Plenty of excuses guys as to why you didn’t work Aaron! I can understand them from an activators viewpoint for sure. As a chaser the matter is in your own hands, make the best of your situation by improving your skill and your station - by self learning mostly.
Practice your skill in breaking through pile up situations as often as you can, not just SOTA but in DX pile ups and in contests. Improve your station, mainly in the antenna department. On HF use an antenna with some gain as high as your neighbours and pocket will allow you to. Reduce your noise level by making certain the mains power into your radio equipment is well filtered. Make sure you have no QRN inducing devices in your own home, like LED lighting, switch mode PSUs etc causing it. Use the MM0FMF SOTA Cluster and enable CAT control of your transceiver so when you see the SOTA spot come in you move your transceiver on to it in the blink of an eye. Your can of course buy yourself a big linear, but its not needed for SOTA as it won’t help you hear the weaker stations.
Chasers - please don’t take humbrage at my message - it is not directed at activators, I am both. Good luck!
Also ALL Chasers should read, understand and stick to the “DX CODE OF CONDUCT”. As used to happen with most Chasers 15 to 20 years ago when I was a DX Chaser. I hope things will improve. Best Wishes. 73 de Paul M0CQE.
(yes - and there were many crocodiles [big mouth and small ears] on the band)
Of course Phil is right about what successful chasing is all about.
I heard 4X6FB today on FL/VO-004 and then on FL/VO-168. In all, I must have listened for close to an hour and when the signal was strong, I called. There was QSB. But generally his signal was always between S3 and S7. This is a signal which normally guarantees a safe QSO.
Well others were better to hear in 4X… even from USA. This is quite normal. Nevertheless it was very interesting to listen and to find out, who all hears nothing but calls!
Calling during Aaron’s QSO, calling while Aaron himself calls CQ,… I think it must have been bad for Aaron too!
If you don’t hear anything, you don’t need to call - it won’t turn into a QSO anyway.
I’ve learned that there are times it’s not worth trying. This was one such. There were chasers who called not once or twice, but many times in succession, chasers who didn’t stop calling even when the activator was already working someone else, chasers who started calling before the previous QSO was over… I’ve heard worse, but not often, and seldom this bad with SOTA. When a pile-up gets that hideous the chase ceases to be fun.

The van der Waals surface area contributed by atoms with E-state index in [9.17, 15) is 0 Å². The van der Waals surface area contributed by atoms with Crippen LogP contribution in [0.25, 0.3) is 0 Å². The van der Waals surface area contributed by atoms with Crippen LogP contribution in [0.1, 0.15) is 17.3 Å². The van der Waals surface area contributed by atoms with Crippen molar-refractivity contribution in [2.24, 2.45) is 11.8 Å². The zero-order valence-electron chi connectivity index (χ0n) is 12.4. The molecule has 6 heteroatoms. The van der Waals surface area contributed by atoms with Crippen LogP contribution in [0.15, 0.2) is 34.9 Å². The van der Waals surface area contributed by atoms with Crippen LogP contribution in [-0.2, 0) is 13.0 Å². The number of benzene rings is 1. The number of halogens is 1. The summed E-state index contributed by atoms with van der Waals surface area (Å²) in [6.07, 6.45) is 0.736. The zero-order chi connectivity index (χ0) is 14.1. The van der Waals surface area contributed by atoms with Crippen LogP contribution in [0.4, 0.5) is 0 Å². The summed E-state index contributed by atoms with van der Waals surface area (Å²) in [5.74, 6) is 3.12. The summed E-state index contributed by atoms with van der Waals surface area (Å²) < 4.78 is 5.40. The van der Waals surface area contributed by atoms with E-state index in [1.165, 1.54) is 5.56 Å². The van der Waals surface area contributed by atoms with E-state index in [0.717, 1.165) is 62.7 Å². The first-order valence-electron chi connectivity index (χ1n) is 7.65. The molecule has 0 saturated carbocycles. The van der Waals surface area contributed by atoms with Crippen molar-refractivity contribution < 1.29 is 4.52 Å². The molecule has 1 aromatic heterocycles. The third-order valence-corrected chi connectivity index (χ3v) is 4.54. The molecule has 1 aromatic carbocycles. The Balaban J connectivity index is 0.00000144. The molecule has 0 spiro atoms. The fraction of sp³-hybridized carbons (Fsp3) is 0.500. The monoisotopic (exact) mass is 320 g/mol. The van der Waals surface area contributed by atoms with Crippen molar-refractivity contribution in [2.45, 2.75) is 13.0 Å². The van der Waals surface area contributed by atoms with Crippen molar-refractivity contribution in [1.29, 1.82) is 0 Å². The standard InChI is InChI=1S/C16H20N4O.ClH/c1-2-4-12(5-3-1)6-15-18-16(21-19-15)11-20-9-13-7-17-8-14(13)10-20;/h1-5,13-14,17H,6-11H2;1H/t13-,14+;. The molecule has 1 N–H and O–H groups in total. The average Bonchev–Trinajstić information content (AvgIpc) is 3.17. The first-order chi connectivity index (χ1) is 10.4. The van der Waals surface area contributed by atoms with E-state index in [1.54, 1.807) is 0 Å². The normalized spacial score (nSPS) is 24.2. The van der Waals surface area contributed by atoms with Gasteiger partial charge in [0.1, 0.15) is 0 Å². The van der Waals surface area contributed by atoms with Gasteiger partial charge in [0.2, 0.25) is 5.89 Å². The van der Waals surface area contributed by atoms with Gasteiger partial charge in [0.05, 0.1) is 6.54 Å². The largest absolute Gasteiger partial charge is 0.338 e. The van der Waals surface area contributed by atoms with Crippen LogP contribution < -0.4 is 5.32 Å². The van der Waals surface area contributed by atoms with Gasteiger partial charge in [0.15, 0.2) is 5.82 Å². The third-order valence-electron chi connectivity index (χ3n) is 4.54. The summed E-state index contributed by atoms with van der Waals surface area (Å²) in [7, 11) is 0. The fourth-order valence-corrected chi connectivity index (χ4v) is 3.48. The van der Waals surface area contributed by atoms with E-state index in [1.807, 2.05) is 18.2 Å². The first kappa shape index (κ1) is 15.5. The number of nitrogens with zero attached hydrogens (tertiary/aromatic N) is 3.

Some folk get a kick out of those. I’ve tried both. I apply the same criteria; if the chase ceases to be enjoyable I’ll do something else. I entered a contest once, because doing so was “homework” for a CW course, and I did better than I’d expected (given most of the stations were running at least 10wpm faster than I was even half-way comfortable) but it was more stress than fun, and I doubt I’ll ever find one enjoyable. TBH, the main reason I do SOTA is because it isn’t (generally) competetive. If I make a contact, great. If I don’t, who cares, anyway.
Whilst castigating the poor operating of those stations calling 4X6FB, bear in mind that they were not necessarily all bona fide SOTA chasers, they may have been after the call as DX or a wanted prefix.
Yesterday, at 12 UTC, when I was on FL/VO-006, I had a QSO with 4X5KE/P on 10m SSB.
He was not on a SOTA summit, but doing Flora & Fauna somewhere in the desert in the south of Israel.
I heard him by chance by turning around the band (not much heard otherwise on 10m) and after my second call, he replied and the signal was 5/6 both ways. We could chat a bit without getting interrupted at all.
He used 100W into an EFHW, I used 10W into a compromised vertical (OK, not so compromised on 10m, 2.6m tall) with which I did some measurements:
Chris. Many thanks for the demonstration. Very interesting. I saw no difference in signal strength, (other than a little QSB), between the antennas. And heard no difference in the audio. I was surprised and pleased at the lack of QRN. but then I am only a chaser in an urban environment, (very noisy here). THANK YOU. Paul M0CQE.
I tried this compromised antenna (more compromised than yours) about 6 times. Two times I compared it with my EFHW that is similar to the one of Chris @DL1CR, but in inverted-L configuration with the max. height of 6m.
My conclusion (with a small sample size):
No big difference from 20m and up.
Huge difference on 40m, especially for NVIS contacts (60m is not possible).
E.g. for a distance of 40km, I was nearly not heard, with the EFHW, I got from the same ham some seconds later S9-9+. The elevation angle for this contact was about 82 degrees (assuming F2 was 300km high, arctan(300/40)=82).
At this elevation angle, a vertical is about 15dB below, compared to 25 degrees elevation. So together with the bad efficiency on this band, no surprise here. But to your region Fabio, that is maybe 300km away (so about 45 degrees elevation angle), it worked OK (I think I had at least one S2S with you using this vertical).
Your antenna is also more efficiently setup than mine, because you use elevated radials. Do you tune your base loading coil for every band, together with the radials?
@DL1CR Thanks for showing us this experiment! Of course, the distances and therefore the elevation angle to the other stations are unknown (probably sporadic-E on 10m, so pretty flat compared to F2 for the same distance) and the sample size is very small (two stations on 10m, one on 20m). But again, doing more experiments, even if they differ, leads to more samples
Yes, I tune the loading coil for 40, 30 and 60 m. Of course, in 20 is a quarter wave, for 17 and up I shorten the antenna. I use untuned radials, usually 4 of about 3 and a half meters, but I often add another 4, especially when the activity is focused from 20 meters and below.